open topic, for anything cycling related.
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We know that its good to maintain a hi-cadence, drop a few gears an spin up hills, etc.
What techniques do you use to vary your pedaling technique. Is it even good to vary the technique? I've always thought that cycling is alot like swimming. It takes many hours on the road to get good, the elite athletes often change frequently etc. I'm doubting swimmers vary thier technique much however they don't have to deal with an altering terrain.
Personally, I find that I use alot more calf when I need to spin on the hills. I also find myself switching to a technique where I pretty much employ the back of the leg / lower back to spin when i need to recovers the main muscles.
My technique might seem odd, but it works for me and some people I know. I ride with an unloaded bike and train normally. I then load the bike with a touring load and drop the speed by a couple of km/h.
This tends to use a different set of muscles in a different way. I also drop down a gear or two and spin up hills. When the bike is unloaded, I don't spin but apply more power.
I also alter my speed on rides. This one is harder than it sounds. Pick a good straight, reasonably flat path and keep your speed to a set amount. Don't go above it or below it. It's harder than it sounds, as stopping the increasing speed is hard when one wants to pedal faster, but I find doing this aids in endurance riding.
Here are a few techniques that I have found useful:
1. Ride with lifting action only instead of pushing on the pedals (provided you have clip in pedals) - This should work the opposite set of muscles to those you normally use when cycling. After a while I find that if you lift and pull at the same time whilst on normal rides, you will ride faster and longer.
2. Interval sprint training - do an all out sprint for 10-20 seconds then cruise for 40-50seconds then repeat as many times as possible. This technique will help sustain longer periods where sprinting or high speeds are required. I find that I can now almost sprint entire bike legs of mini triathlons by practicing this techniue
3. Ride your normal routes standing. - comes in handy when hill climbing
4. Load the bike - I attach a kiddies carry trailer behind (with 2x kids = 35kg) sometimes and try to tackle the nearest hills....I don't do this too often because of the constant "are we there yet???".
Hope that helps
I'm not quite sure what you mean by this statement.
When you say you use a lot more calf, are you implying that you pivot your ankle upwards on the up-stroke, then pivot it down on the down-stroke? If so, I've tried to do that on occasions but find it takes too much concentration and my technique then falls down somewhere else.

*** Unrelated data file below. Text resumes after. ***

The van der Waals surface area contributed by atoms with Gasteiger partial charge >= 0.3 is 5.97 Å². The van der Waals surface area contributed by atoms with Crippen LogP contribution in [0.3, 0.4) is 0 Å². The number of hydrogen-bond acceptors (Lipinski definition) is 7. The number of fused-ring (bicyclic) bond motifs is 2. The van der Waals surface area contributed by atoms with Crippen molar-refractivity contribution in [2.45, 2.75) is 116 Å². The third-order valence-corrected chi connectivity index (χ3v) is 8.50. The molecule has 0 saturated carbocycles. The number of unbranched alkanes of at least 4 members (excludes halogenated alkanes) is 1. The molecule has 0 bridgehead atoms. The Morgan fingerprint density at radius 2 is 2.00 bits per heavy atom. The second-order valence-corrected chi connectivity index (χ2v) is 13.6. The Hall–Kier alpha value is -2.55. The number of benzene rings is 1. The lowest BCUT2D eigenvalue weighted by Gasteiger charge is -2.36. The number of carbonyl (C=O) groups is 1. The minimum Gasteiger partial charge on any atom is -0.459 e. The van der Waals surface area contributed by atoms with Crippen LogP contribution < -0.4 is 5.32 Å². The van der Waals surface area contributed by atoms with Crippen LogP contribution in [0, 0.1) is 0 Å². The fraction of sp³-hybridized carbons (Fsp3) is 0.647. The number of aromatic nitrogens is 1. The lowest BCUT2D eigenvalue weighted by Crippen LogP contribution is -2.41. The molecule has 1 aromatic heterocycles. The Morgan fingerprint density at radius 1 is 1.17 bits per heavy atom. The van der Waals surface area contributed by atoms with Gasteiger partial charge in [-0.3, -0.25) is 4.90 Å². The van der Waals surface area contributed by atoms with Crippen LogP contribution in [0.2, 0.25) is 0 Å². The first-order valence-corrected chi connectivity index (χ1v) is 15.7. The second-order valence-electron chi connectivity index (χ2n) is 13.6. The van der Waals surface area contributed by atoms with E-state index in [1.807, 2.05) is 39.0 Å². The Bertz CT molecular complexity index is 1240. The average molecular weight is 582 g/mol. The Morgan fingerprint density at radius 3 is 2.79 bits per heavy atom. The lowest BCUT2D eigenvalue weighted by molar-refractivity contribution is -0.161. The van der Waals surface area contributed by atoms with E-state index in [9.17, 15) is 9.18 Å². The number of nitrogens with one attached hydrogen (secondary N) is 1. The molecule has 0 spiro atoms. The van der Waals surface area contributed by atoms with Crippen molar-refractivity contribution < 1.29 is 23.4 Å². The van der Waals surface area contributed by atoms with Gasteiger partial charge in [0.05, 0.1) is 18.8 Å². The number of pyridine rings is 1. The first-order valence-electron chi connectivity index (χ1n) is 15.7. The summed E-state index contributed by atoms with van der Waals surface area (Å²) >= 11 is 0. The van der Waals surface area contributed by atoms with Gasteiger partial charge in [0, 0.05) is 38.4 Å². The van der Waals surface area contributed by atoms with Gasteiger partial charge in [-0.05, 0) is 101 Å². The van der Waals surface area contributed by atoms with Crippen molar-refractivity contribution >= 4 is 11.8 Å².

Also not sure what you mean by employing your lower back or back of the legs when spinning.
Much like Mr888, I pull up on the pedals when my legs need a break, especially when climbing. It's also good to practice doing this on flats as I find it increases my stamina significantly.
I know what you mean Kev by trying to maintain a lower speed than you body wants to do. I sometimes ride with a friend who doesn't ride that much anymore, and consequently his average speeds are somewhat lower than mine. Just trying to maintain a pace that I know won't burn him out is difficult, but I also find that I can pedal all day if I want.
The most important for me seemed to be focus. If I stay positive with a "can do" attitude, then I'll make it to the top. But with any lapse or doubt, I die and slow down big time... And the death only comes after I crest. Those people who can push up a hill and then continue to generate power and run away over the crest are just incredible.
Otherwise, it's a matter of focusing on the pedaling technique and make sure there's power transferred at every point in the circle.
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I'd say "Bl**dy annoying!" as well as incredible. As sogood said, it is very important (and damned difficult) to sustain a positive attitude, good pedalling technique and controlled breathing up a hill - then carry the impetus over the crest and into the descent, rather than back off. Back off, even just a tiny bit, and some mongrel is going to put a break on you and instead of a nice, restoring descent you've got a chase to get back on the pack.
It's important to be able to power up a hill, because its the most likely place to be dropped.
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